Professional nursing includes acts in the observation of the ill and the maintenance of health. The statute does not expressly require direct or on- site supervision by a physician. Compare V.T.C.S. art. 4512e, s 6 (physical therapist licensing act does not apply to hospital employee working under direct supervision of a physician); art. 4528 (nurses licensing law does not apply to acts done under control, supervision or at instruction of licensed physician); art. 8451a, s 31(c) (beauty culture school must be under direct supervision of licensed instructor). See Bizzelle v. State, 116 S.W.2d 385 (Tex. Crim. App. 1938); Attorney General Opinions H-395, H-368 (1974) (defining "direct supervision"). Professional nurses may also administer medications and treatments on a physician's prescription, again without any statutory requirement of direct supervision by the physician. The physician may, however, have a common law duty to provide instructions, depending on the nurse's degree of skill. Annot., 63 A.L.R.3d 1020 (1975). In a particular case, in person instruction may be necessary. When a physician delegates a medical function to a nurse or other nonphysician, he must exercise supervision and control. Board of Medical Examiner's Rule 386.01.13001. See Thompson v. Texas State Board of Medical Examiners, 570 S.W.2d 123 (Tex. Civ. App.--Tyler 1978) (physician may not use unlicensed person to perform acupuncture because he lacks knowledge to supervise); McKinney v. Tromly, 386 S.W.2d 564 (Tex. Civ. App.--Tyler 1964, writ ref'd n.r.e.) (administration of anaesthetic by nurse under physician's control was practice of medicine by the physician). The adequacy of instruction, supervision, or control in particular cases involves fact questions which we cannot resolve in the opinion process. However, the nurse practitioner's advanced training would operate in favor of decreased instruction as to nursing acts and decreased supervision as to delegated medical functions.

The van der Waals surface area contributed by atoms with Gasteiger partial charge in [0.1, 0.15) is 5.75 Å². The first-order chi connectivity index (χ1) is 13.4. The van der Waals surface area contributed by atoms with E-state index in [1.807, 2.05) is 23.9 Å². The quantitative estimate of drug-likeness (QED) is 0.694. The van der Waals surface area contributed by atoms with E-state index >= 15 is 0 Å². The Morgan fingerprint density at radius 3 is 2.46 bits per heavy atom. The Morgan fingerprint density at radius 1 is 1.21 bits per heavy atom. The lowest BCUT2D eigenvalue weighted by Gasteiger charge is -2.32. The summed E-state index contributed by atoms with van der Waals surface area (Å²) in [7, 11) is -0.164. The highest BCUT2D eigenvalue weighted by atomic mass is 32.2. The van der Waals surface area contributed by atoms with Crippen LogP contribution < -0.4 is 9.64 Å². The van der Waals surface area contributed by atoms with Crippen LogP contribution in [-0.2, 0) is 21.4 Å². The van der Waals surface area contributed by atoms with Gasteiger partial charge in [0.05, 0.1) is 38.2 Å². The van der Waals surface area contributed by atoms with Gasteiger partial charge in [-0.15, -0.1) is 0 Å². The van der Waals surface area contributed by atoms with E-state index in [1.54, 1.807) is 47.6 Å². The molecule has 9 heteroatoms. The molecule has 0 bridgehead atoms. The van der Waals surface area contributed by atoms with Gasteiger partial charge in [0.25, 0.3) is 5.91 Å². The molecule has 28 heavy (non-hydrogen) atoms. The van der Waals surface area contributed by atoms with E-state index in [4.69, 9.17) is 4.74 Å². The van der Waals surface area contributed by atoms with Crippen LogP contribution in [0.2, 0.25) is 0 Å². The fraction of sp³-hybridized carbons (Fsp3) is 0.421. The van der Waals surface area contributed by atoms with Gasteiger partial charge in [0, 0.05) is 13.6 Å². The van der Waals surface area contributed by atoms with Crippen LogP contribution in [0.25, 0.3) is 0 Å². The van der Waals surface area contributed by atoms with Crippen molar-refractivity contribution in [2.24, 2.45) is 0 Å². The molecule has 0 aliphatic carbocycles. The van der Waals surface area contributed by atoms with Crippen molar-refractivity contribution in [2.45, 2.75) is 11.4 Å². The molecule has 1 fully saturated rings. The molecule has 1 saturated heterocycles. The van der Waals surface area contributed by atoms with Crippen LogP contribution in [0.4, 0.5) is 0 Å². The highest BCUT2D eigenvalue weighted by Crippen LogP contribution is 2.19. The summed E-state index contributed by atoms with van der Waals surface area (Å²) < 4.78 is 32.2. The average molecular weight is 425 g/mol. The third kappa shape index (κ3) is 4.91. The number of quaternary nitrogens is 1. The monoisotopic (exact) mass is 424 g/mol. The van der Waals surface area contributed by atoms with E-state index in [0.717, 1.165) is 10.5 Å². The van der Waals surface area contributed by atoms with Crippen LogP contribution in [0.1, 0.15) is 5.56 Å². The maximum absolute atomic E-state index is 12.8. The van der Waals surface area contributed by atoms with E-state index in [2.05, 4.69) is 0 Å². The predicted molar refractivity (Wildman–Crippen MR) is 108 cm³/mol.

If an advanced nurse practitioner, educated in these procedures, takes a medical history or performs a physical exam, he is engaging in acts of observation or health maintenance within article 4518, sections 5(a) and (b). We do not believe the practitioner thereby necessarily engages in medical diagnosis prohibited by articles 4510-4510b. We also believe that advanced nurse practitioners may note health status and deviations from normal health as acts in the observation of the ill or maintenance of health. The guidelines issued by the Board of Nurse Examiners authorize them to provide these services within the limits of their educational preparation. However, an assessment which identifies a disease as the source of abnormal symptoms would in our opinion constitute medical diagnosis. It would therefore not a nursing act but a medical function.

We also believe a nurse may perform simple laboratory tests under a physician's orders. Such tests may be characterized as acts to maintain health, within article 4518, section 5(b). They may also constitute the initial stage of treatment, see Provident Life and Accident Insurance Co. v. Hutson, 305 S.W.2d 837 (Tex. Civ. App.--Beaumont 1957, writ ref'd n.r.e.), which article 4518, section 5(c) permits a nurse to administer as prescribed by a physician. Of course, a nurse should not diagnose an illness from the tests, but report the results to a physician for diagnosis. Attorney General Opinion WW-1511 (1962) stated that the laboratory tests are an integral part of diagnosis, and must therefore be performed under the direct control and supervision of a licensed physician. The opinion did not consider the authority of a professional nurse to perform laboratory tests, and section 5 of article 4518 defining professional nursing had not yet been enacted. See Acts 1967, 60th Leg., ch. 665, at 1759. We do not believe the conclusion of WW-1511 applies in the present case. See also Attorney General Opinion WW-1045 (1961) (performance of laboratory tests does not constitute the practice of medicine).